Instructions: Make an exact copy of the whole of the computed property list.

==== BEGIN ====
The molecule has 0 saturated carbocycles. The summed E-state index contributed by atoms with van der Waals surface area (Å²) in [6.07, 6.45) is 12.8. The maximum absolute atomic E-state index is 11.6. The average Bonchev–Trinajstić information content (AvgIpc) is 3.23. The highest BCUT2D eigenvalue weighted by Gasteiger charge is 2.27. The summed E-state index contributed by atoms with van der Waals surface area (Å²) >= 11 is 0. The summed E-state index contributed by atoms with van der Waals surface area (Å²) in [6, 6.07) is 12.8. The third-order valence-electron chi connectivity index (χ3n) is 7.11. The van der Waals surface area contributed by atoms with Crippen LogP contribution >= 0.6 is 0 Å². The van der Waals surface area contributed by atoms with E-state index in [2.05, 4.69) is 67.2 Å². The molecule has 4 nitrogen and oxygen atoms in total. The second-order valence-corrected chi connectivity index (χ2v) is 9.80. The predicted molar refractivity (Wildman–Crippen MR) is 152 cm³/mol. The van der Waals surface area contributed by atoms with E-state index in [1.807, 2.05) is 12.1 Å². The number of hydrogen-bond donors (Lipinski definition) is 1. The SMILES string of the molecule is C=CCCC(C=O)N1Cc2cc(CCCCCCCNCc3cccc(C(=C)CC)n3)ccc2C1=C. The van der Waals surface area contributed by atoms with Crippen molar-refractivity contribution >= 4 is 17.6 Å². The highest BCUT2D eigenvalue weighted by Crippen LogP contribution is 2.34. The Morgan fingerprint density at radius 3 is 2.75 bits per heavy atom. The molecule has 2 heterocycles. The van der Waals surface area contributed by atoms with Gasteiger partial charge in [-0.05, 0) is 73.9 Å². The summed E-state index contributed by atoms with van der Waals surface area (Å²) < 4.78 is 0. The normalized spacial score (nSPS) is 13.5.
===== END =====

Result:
The molecule has 0 saturated carbocycles. The summed E-state index contributed by atoms with van der Waals surface area (Å²) in [6.07, 6.45) is 12.8. The maximum absolute atomic E-state index is 11.6. The average Bonchev–Trinajstić information content (AvgIpc) is 3.23. The highest BCUT2D eigenvalue weighted by Gasteiger charge is 2.27. The summed E-state index contributed by atoms with van der Waals surface area (Å²) >= 11 is 0. The summed E-state index contributed by atoms with van der Waals surface area (Å²) in [6, 6.07) is 12.8. The third-order valence-electron chi connectivity index (χ3n) is 7.11. The van der Waals surface area contributed by atoms with Crippen LogP contribution >= 0.6 is 0 Å². The van der Waals surface area contributed by atoms with E-state index in [2.05, 4.69) is 67.2 Å². The molecule has 4 nitrogen and oxygen atoms in total. The second-order valence-corrected chi connectivity index (χ2v) is 9.80. The predicted molar refractivity (Wildman–Crippen MR) is 152 cm³/mol. The van der Waals surface area contributed by atoms with E-state index in [1.807, 2.05) is 12.1 Å². The number of hydrogen-bond donors (Lipinski definition) is 1. The SMILES string of the molecule is C=CCCC(C=O)N1Cc2cc(CCCCCCCNCc3cccc(C(=C)CC)n3)ccc2C1=C. The van der Waals surface area contributed by atoms with Crippen molar-refractivity contribution >= 4 is 17.6 Å². The highest BCUT2D eigenvalue weighted by Crippen LogP contribution is 2.34. The Morgan fingerprint density at radius 3 is 2.75 bits per heavy atom. The molecule has 2 heterocycles. The van der Waals surface area contributed by atoms with Gasteiger partial charge in [-0.05, 0) is 73.9 Å². The summed E-state index contributed by atoms with van der Waals surface area (Å²) < 4.78 is 0. The normalized spacial score (nSPS) is 13.5.